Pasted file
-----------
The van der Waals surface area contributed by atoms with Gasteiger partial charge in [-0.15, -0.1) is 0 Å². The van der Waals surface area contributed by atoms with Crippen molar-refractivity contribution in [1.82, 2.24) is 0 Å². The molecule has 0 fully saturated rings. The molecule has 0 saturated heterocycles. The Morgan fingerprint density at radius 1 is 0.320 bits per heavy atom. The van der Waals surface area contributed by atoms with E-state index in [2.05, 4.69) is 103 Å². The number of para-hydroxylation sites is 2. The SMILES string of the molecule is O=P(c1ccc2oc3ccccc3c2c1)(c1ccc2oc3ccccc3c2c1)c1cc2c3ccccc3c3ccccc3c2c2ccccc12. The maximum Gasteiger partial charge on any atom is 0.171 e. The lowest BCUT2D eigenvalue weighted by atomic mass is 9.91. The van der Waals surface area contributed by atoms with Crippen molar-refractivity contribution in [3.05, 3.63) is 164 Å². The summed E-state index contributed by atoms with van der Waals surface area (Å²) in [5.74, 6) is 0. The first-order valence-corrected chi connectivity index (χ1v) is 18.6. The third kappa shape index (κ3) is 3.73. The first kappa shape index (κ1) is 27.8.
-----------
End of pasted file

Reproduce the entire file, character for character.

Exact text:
The van der Waals surface area contributed by atoms with Gasteiger partial charge in [-0.15, -0.1) is 0 Å². The van der Waals surface area contributed by atoms with Crippen molar-refractivity contribution in [1.82, 2.24) is 0 Å². The molecule has 0 fully saturated rings. The molecule has 0 saturated heterocycles. The Morgan fingerprint density at radius 1 is 0.320 bits per heavy atom. The van der Waals surface area contributed by atoms with E-state index in [2.05, 4.69) is 103 Å². The number of para-hydroxylation sites is 2. The SMILES string of the molecule is O=P(c1ccc2oc3ccccc3c2c1)(c1ccc2oc3ccccc3c2c1)c1cc2c3ccccc3c3ccccc3c2c2ccccc12. The maximum Gasteiger partial charge on any atom is 0.171 e. The lowest BCUT2D eigenvalue weighted by atomic mass is 9.91. The van der Waals surface area contributed by atoms with Crippen molar-refractivity contribution in [3.05, 3.63) is 164 Å². The summed E-state index contributed by atoms with van der Waals surface area (Å²) in [5.74, 6) is 0. The first-order valence-corrected chi connectivity index (χ1v) is 18.6. The third kappa shape index (κ3) is 3.73. The first kappa shape index (κ1) is 27.8.